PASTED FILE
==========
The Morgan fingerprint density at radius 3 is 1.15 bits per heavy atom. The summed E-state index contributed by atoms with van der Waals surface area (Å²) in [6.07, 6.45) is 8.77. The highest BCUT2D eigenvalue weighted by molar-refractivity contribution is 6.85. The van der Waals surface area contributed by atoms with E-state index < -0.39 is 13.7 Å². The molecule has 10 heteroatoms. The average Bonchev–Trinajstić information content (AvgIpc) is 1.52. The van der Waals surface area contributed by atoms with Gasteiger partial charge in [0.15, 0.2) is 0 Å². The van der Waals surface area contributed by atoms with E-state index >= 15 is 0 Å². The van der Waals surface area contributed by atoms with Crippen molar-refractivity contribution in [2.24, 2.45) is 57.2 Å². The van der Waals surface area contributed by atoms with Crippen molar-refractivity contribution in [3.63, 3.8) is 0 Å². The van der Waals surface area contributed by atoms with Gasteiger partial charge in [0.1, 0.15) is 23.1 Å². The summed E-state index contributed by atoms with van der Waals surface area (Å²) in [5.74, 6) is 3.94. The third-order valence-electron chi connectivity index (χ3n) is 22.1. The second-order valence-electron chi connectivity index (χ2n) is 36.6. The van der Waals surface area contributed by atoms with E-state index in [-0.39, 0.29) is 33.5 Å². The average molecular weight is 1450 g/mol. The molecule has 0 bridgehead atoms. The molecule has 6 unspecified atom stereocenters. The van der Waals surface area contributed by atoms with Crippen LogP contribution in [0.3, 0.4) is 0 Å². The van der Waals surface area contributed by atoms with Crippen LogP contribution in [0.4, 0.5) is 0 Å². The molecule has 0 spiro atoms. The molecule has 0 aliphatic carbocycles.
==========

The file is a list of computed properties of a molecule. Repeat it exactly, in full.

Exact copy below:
The Morgan fingerprint density at radius 3 is 1.15 bits per heavy atom. The summed E-state index contributed by atoms with van der Waals surface area (Å²) in [6.07, 6.45) is 8.77. The highest BCUT2D eigenvalue weighted by molar-refractivity contribution is 6.85. The van der Waals surface area contributed by atoms with E-state index < -0.39 is 13.7 Å². The molecule has 10 heteroatoms. The average Bonchev–Trinajstić information content (AvgIpc) is 1.52. The van der Waals surface area contributed by atoms with Gasteiger partial charge in [0.15, 0.2) is 0 Å². The van der Waals surface area contributed by atoms with E-state index >= 15 is 0 Å². The van der Waals surface area contributed by atoms with Crippen molar-refractivity contribution in [2.24, 2.45) is 57.2 Å². The van der Waals surface area contributed by atoms with Crippen molar-refractivity contribution in [3.63, 3.8) is 0 Å². The van der Waals surface area contributed by atoms with Gasteiger partial charge in [0.1, 0.15) is 23.1 Å². The summed E-state index contributed by atoms with van der Waals surface area (Å²) in [5.74, 6) is 3.94. The third-order valence-electron chi connectivity index (χ3n) is 22.1. The second-order valence-electron chi connectivity index (χ2n) is 36.6. The van der Waals surface area contributed by atoms with E-state index in [-0.39, 0.29) is 33.5 Å². The average molecular weight is 1450 g/mol. The molecule has 0 bridgehead atoms. The molecule has 6 unspecified atom stereocenters. The van der Waals surface area contributed by atoms with Crippen LogP contribution in [0.3, 0.4) is 0 Å². The van der Waals surface area contributed by atoms with Crippen LogP contribution in [0.4, 0.5) is 0 Å². The molecule has 0 spiro atoms. The molecule has 0 aliphatic carbocycles.